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Father-son duo brings Texas barbecue to Spring Grove

A father and son duo are putting Texas barbecue on the map in Southeast Minnesota. Patrick Longmire Jr. and his father, Pat Longmire, opened Fat Pat's BBQ — Spring Grove's first food trailer — during the town's recent homecoming celebration.

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SPRING GROVE — A father and son duo are putting Texas barbecue on the map in Southeast Minnesota.

Patrick Longmire Jr. and his father, Pat Longmire, opened Fat Pat's BBQ — Spring Grove's first food trailer — during the town's recent homecoming celebration. The father-son team since has served smoked meats to residents in Spring Grove and surrounding areas. But managing a food trailer hasn't come without challenges.

Longmire Jr. first took interest in barbecue while touring across Texas as a musician for six years. His father, who has smoked meats for roughly a decade, gifted him his first smoker two years ago. He used it to hone his barbecue skills when not performing.

"When I was living down there, I just fell in love with barbecue," Longmire Jr. said.

When Longmire Jr. moved back to Spring Grove in March, he and his father decided to bring Texas barbecue to Minnesota.

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The two officially opened their food trailer on June 24, quickly selling out in their first day.

"We were just thrilled on how well that went, and since then, it's kind of just kept happening," Longmire Jr. said.

The Longmires sell from their trailer about three times per week, often splitting time across the border in La Crosse, Wis. They sell their meats at Red's Hometown Market in Spring Grove, which Pat Longmire owns, during the rest of the week.

Fat Pat's BBQ serves most of its meats — brisket, ribs, burnt ends and pulled pork — by the pound, with some also sold on sandwiches.

After experimenting with different meat rubs, the Longmires opted for a blend true to Texas style: salt, pepper and oak wood.

The cooking process, however, is more time-consuming, Longmire said.

"People don't even come close to understanding how much time it takes," he said.

The brisket is cooked overnight, Longmire said. He wakes up about 2 a.m. to make sure the temperature is right.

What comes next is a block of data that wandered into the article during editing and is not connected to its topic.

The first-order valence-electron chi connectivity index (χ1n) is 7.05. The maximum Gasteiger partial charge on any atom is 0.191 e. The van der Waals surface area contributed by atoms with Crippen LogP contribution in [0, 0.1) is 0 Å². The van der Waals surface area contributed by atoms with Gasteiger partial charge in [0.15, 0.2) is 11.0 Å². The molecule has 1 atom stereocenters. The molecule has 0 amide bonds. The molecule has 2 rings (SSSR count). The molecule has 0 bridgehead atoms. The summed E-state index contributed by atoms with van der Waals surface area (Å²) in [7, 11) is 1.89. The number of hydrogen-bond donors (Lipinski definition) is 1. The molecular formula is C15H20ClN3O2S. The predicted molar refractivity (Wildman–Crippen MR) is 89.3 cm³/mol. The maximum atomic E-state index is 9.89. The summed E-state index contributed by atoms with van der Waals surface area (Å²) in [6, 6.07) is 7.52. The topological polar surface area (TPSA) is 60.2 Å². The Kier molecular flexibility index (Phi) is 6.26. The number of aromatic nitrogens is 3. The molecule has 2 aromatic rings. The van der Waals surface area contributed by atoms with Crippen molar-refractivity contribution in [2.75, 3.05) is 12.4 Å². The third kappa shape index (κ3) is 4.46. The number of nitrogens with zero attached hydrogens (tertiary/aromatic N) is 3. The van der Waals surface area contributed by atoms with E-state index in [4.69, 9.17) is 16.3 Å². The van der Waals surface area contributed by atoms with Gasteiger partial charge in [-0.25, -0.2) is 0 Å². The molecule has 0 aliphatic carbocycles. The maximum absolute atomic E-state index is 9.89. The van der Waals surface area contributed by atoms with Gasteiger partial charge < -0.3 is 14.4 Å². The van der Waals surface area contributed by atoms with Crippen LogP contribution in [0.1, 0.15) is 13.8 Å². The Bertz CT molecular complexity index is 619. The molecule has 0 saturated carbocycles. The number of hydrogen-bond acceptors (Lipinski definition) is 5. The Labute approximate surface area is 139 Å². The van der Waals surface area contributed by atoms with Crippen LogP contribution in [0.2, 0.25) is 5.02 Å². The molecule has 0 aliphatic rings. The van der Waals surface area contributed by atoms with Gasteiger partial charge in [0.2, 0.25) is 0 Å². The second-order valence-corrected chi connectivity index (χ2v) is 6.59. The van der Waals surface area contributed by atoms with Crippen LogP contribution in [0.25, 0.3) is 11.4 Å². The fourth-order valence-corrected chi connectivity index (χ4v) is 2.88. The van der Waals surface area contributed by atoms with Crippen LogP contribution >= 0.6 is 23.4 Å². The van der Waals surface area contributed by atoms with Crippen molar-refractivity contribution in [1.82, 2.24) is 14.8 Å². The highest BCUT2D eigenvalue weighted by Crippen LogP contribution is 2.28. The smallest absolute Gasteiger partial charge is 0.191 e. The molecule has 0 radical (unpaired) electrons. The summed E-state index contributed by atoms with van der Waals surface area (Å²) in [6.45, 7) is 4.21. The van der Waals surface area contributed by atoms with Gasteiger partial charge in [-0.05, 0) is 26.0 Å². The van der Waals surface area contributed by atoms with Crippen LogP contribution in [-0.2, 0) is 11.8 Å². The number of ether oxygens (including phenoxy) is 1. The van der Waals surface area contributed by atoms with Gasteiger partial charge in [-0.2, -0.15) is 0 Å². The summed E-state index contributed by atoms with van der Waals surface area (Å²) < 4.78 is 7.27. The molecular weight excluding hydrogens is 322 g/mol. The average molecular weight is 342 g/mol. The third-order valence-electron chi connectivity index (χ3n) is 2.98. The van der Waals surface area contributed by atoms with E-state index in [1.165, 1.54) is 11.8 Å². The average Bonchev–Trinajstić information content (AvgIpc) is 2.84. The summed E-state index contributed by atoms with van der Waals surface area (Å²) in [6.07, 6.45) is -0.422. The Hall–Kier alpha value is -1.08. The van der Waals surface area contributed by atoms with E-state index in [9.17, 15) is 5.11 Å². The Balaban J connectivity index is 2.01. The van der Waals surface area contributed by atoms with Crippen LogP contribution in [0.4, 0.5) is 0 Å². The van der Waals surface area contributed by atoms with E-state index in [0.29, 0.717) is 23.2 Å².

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Smoking pulled pork takes about 10 hours, Longmire Jr. said, with ribs and chicken each taking four hours or less.

Despite the lengthy routine, their approach to smoking meats has paid off, Longmire Jr. said.

"The coolest compliments we're getting are from people from Texas who have had this stuff before," he said.

Jesse Tsukano, of La Crosse, has frequented Fat Pat's BBQ since its opening.

Tsukano often eats barbecue when visiting his sister in Texas. When he heard about the Longmires' barbecue business from a friend, he was skeptical.

"All of the (Midwest) barbecue places I've been to I've been kind of disappointed," Tsukano said.

Tsukano's first half-pound order of Fat Pat's brisket was "spot on with central Texas barbecue."

Still, finding consistent-quality brisket has proved challenging for the Longmires.

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Brisket is a less common meat in Minnesota, Longmire Jr. said, and demands a higher price.

The Longmires also have had to test where to place the trailer and how much meat to prepare beforehand.

Some locations are less profitable, Longmire Jr. said, whereas others sell out too quickly.

As the business grows, Longmire said they might have to find a place that provides room to smoke more meat.

Longmire Jr. said they're considering a brick-and-mortar restaurant near La Crosse next year.

"We thought it was going to go great … and we're not surprised that it's already going this well," Longmire Jr. said. "But I guess we're just excited about it all."

Related Topics: FOOD
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